You may have heard this story before: two friends become rivals as they compete for the affection of a girl. But in this telling, one will go to hell and back to make his play — literally!
In the review for Reel FX’s first feature, Free Birds, I noted that despite a bit of a cookie-cutter feel to everything the studio had shown they can do good work. And, man do they show it off this time! The Book of Life is absolutely gorgeous. The argument could be made that it’s the most beautiful CG animated film ever made so far: bold and vibrant colors; fun and unique character designs; stunning sets and landscapes. It’s obvious a lot of care and talent went into every scene. To be honest, it’s almost a little distracting how amazing everything looks.
But as I’ve said many times in reviews, I’m a story guy. Get that right, and I can forgive a lot of other things. The Book of Life has an interesting-enough plot. It’s a very funny film that will have both adults and kids laughing. And at the other end of the spectrum, despite a few too many cliches, there is a good heart at the center of the story. But overall it’s all a bit weak. The whole thing revolves around a love triangle that almost skips over the love part. The men seem more concerned with beating each other than winning the girl’s heart. The girl they’re chasing acts strong and independent and claims she’s not a prize to be won, but doesn’t get to do much other than be fawned over. Then there’s the storyline about the afterlife. While the point is to make it hard for the protagonist to reach his goal, it feels too episodic and contrived. The ending of the story is a little too convenient and forced. But the biggest overall issue is a lack of any real antagonist. Almost solely so the characters can have a big battle to end the movie, a bad guy is mustered, but he barely figures in the rest of the film and so the audience really doesn’t care about his probable defeat. (Lastly, c’mon lazy animated film writers — can we lose the bodily function jokes already? Like here, they’re almost always cheap throwaway jokes whose loss would probably improve the movie.)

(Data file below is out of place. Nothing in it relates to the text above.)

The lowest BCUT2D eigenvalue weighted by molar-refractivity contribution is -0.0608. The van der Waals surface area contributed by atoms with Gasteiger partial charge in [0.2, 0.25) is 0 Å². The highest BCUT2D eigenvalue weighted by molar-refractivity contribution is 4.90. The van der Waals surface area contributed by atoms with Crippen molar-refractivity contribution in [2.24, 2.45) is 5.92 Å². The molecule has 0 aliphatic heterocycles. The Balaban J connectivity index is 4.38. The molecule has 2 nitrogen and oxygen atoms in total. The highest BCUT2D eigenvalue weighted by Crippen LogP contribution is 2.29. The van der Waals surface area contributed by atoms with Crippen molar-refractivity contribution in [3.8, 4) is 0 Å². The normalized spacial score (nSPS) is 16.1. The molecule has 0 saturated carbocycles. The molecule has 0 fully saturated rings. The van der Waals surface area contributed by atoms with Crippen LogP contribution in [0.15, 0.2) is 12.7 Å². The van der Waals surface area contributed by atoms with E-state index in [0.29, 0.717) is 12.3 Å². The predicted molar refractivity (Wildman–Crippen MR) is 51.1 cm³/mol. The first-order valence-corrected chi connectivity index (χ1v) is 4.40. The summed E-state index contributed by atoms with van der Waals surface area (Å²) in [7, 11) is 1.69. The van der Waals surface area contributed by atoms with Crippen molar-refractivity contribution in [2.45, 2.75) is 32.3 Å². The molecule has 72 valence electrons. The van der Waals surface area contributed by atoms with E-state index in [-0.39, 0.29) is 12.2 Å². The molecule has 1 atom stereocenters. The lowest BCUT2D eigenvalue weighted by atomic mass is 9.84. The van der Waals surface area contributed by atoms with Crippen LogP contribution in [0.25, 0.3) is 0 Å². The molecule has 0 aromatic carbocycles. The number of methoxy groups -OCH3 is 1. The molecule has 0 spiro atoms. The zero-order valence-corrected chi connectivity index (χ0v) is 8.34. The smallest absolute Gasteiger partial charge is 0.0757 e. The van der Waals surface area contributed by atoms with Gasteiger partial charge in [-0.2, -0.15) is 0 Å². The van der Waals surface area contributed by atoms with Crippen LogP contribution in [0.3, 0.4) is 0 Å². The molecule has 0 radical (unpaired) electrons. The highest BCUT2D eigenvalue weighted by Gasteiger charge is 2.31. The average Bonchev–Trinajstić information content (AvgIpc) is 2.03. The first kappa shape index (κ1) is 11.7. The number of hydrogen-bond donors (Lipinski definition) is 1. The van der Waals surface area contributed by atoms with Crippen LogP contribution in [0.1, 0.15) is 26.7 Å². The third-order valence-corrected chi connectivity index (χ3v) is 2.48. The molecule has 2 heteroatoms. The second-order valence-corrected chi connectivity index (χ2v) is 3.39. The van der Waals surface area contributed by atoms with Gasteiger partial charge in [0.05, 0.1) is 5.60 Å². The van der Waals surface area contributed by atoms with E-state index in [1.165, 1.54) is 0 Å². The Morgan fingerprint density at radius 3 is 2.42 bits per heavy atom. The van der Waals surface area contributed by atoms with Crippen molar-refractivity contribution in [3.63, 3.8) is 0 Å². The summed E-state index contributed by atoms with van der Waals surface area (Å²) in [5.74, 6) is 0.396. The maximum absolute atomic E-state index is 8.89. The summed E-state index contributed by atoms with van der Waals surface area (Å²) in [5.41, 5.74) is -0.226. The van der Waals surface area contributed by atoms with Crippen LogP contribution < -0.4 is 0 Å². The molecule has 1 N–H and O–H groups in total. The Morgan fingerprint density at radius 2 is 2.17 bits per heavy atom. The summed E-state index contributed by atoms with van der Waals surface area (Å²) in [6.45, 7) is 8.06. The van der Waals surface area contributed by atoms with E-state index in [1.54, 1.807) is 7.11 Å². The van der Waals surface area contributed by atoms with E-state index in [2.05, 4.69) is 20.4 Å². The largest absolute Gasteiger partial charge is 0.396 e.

But here’s the thing about all that… you’re not going to care! Coming from me, that is a big deal! Yes the story is weaker than I would like. But this is the very rare movie that gets everything else so right that I have no problem forgiving plot issues.
Music is a big part of the film with some really nice original songs by Paul Williams and a great score by composer Gustavo Santaolalla. Some pop songs were also reworked to fit into the style of the movie, and (surprisingly!) it was very cool and worked really well. This is not your usual animated soundtrack. This is a definite buy, and will be a enjoyable way to get your kids listening to a style of music they might not often come into contact with.
Voice acting was top notch all around. Diego Luna really shined as the speaking and singing voice of Manolo. Zoe Saldana never seems to disappoint in any role, and that continues here in her character Maria. Channing Tatum is my new Brendan Fraser — you can’t help but like him no matter what part he’s playing, and here he really gets a chance to ham it up as Joaquin. Ron Perlman’s voice was a perfect match for the character design created for Xibalba. Ice Cube ‘s Candle Maker was a surprising and hilarious change of pace from the rest of the film. And Kate del Castillo almost steals the show from the rest of the cast as La Muerte.
Story, as the saying goes, may be king. But a weak story doesn’t have to be the death of a film when, like The Book of Life, the animation, music, humor, acting, and everything else is so heavenly.
Animated Classic or Back To The Drawing Board?
The Book of Life
October 17, 2014
directed by Jorge R. Gutierrez